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This might be TOO obvious, but Byron's odes to a lost world are composed of rhythm and rhyme. The young George Gordon, with a head full of classical education from Harrow, on the plain of Ilium (P116).

Why should his attention be held by these puny fragments? Because he's seeing with his mind's eye; a mind stacked with classical lore. 

We are taught nowadays to believe in some fundamental reality that "they" are searching for. If the contrary is the case, that reality us an imaginative creation of rhythm and rhyme, then the search is a fool's errand. What is there is exactly what Byron records in Don Juan Canto III,

But words are things, and a small drop of ink,
Falling like dew, upon a thought, produces
That which makes thousands, perhaps millions, think;
'Tis strange, the shortest letter which man uses
Instead of speech, may form a lasting link
Of ages; to what straits old Time reduces
Frail man, when paper- even a rag like this,
Survives himself, his tomb, and all that's his! (88)

Everything else is contained in the poetic imagination. The lost world that Byron searches for is one of physical and psychic strength, and communal glamour.

Whereas scientists search for formulas (numbers) of nano-strands (like angels dancing on pinheads), Byron is searching for strength, beauty, glamour.

One is a collapsed universe of physical boredom (numerical compulsion) attractive to the ego of acolytes if straight line calculation. The other is the physical universe, which is the one he sees in the placid sheep and intrepid tortoise on the Ilium plain. 

The physical universe is the decadence that revives from strength; the other is the sterility that cannot revive, the Black Sun of illusion.

Revival has to be a feat of imagination because all things die. Canto III,

And glory long ago has made the sages smile;
'Tis something, nothing, words, illusion, wind-
Depending more upon the historian's style
Than on the name a person leaves behind.. (90)

In this context, certainties - or facts - may point to the fairly boring reality that materialism is dead matter, while the animating spirit is poetic legend.

Milton's the prince of poets- so we say;
A little heavy, but no less divine:
An independent being in his day-
Learned, pious, temperate in love and wine;
But his life falling into  Johnson's way,
We're told this great high priest of all the Nine
Was whipt at college- a harsh sire- odd spouse,
For the first Mrs. Milton left his house. (91)

All these are, certes, entertaining facts,
Like Shakespeare's stealing deer, Lord Bacon's bribes;
Like Titus' youth, and Caesar's earliest acts;
Like Burns (whom Doctor Currie well describes);
Like Cromwell's pranks- but although truth exacts
These amiable descriptions from the scribes,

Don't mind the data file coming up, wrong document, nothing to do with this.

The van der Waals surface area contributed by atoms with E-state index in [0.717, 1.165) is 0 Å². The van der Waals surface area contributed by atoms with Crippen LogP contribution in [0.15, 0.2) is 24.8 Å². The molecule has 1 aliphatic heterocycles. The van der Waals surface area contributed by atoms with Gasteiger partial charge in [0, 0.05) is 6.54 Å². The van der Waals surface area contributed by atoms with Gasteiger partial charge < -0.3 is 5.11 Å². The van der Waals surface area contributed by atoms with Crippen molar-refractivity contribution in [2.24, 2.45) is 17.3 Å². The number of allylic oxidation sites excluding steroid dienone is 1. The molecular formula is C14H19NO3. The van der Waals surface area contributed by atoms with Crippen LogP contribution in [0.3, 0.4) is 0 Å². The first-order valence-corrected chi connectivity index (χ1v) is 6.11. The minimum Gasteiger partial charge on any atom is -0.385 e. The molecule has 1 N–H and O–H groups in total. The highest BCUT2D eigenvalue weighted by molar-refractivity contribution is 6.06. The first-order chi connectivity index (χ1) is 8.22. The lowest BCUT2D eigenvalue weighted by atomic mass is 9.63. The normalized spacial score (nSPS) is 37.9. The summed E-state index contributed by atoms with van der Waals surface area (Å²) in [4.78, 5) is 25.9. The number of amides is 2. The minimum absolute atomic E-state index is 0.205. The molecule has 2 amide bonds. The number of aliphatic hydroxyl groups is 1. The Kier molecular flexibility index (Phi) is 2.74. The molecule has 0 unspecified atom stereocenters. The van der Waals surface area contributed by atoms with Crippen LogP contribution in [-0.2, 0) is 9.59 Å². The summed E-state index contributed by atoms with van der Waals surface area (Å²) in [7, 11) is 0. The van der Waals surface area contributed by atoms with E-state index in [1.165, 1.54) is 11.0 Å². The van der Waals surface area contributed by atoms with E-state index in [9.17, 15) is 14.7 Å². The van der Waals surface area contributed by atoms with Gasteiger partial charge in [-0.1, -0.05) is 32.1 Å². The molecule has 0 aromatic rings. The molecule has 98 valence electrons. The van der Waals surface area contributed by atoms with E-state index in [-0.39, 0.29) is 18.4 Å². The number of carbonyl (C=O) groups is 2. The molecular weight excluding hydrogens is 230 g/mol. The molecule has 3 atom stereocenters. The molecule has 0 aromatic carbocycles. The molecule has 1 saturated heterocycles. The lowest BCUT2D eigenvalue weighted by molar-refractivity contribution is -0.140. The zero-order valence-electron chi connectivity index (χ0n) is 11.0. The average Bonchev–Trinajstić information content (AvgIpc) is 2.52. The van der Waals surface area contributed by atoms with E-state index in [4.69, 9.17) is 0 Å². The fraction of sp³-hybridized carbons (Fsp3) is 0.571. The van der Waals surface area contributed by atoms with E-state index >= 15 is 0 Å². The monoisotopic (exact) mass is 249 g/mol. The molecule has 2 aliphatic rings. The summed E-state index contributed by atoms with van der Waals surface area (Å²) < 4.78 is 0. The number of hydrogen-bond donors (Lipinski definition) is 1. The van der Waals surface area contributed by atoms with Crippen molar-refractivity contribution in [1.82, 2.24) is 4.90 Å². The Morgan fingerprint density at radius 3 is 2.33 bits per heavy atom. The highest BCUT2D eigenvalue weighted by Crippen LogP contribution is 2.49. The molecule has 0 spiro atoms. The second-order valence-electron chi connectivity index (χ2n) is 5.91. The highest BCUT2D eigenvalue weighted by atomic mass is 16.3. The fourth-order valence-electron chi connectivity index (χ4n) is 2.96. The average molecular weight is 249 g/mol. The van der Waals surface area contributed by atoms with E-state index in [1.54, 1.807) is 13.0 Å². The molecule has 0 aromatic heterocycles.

As most essential to their hero's story,
They do not much contribute to his glory. (92)

We are supposed to believe that facts exist, but most facts disguise the "fact" that we no longer live in a universe of rhythm and balance. We don't ride horses, horse-and-carts clipp-clipping merrily; we don't weigh the balance of a javelin or spear before launching it at the prey.

More pragmatically, organic farming with all the hands-on work such as scything that entails rhythmic balance, which factory-farming does not.

So, facts are also fictions which don't inhabit the symmetrical world of proportionality - see 

Hyborian Bridge 56. The cylical world, as mentioned before, composts human waste so that the material is transformed with grass into sweet-smelling healthy product for the land.

All these products of a rhythmic balance of work and land are signs of strength, of an active life as opposed to a passive existence.

Now, tribal beliefs are associated with such strength - see BWS's Adastra in Africa. Rhythm is strength and the drums sound for the harvest.

The modern mind is driven to believe that facts supply answers, but they don't supply strength, since this is a product of rhythmic balance.

Facts are a drive towards accuracy, precision, certainty, inevitably heading toward the vanishing point of technique. Perspective, speed of calculation in straight-line settings like CERN.

The drive is always towards this same area, such as Musk's Mars rockets (algorithms) and away from rhythmic balance. That's why the more certain the fact the more of s fiction it is! 

The world of strength aligns human life with the cosmos, and it could almost be said that, in the world of traditional belief, the legend (story) is stronger than the death.

The question Byron seems to hint at is, can legend conquer death? These questions were posed in Chroniques du Sable (Tales of Faith), a story about an unknown knight who is memorialized by a Saracen.

"How many fallen heroes have disappeared from memory? And to disappear from men's memories is worse than death, it is not existing. No more than a cry of a lost camel in the desert.."

These are the types of things Byron asks; in the universe of strength and belief, things have destiny, rather than being mere material facts.

Stories are things, "words are things". If the universe has a story, as recounted by different belief systems (see DH Lawrence Quetzalcoatl), then the reality is that Man is part of those. This reality has a naïve, poetic simplicity. It is not attracted (by the ego) to the vanishing point of material facts.

The Black Sun of speed and calculation (number). The Black Sun has to be sterile, factual, but the facts gathered are those of physical boredom, which tends to be associated with numerical compulsion.


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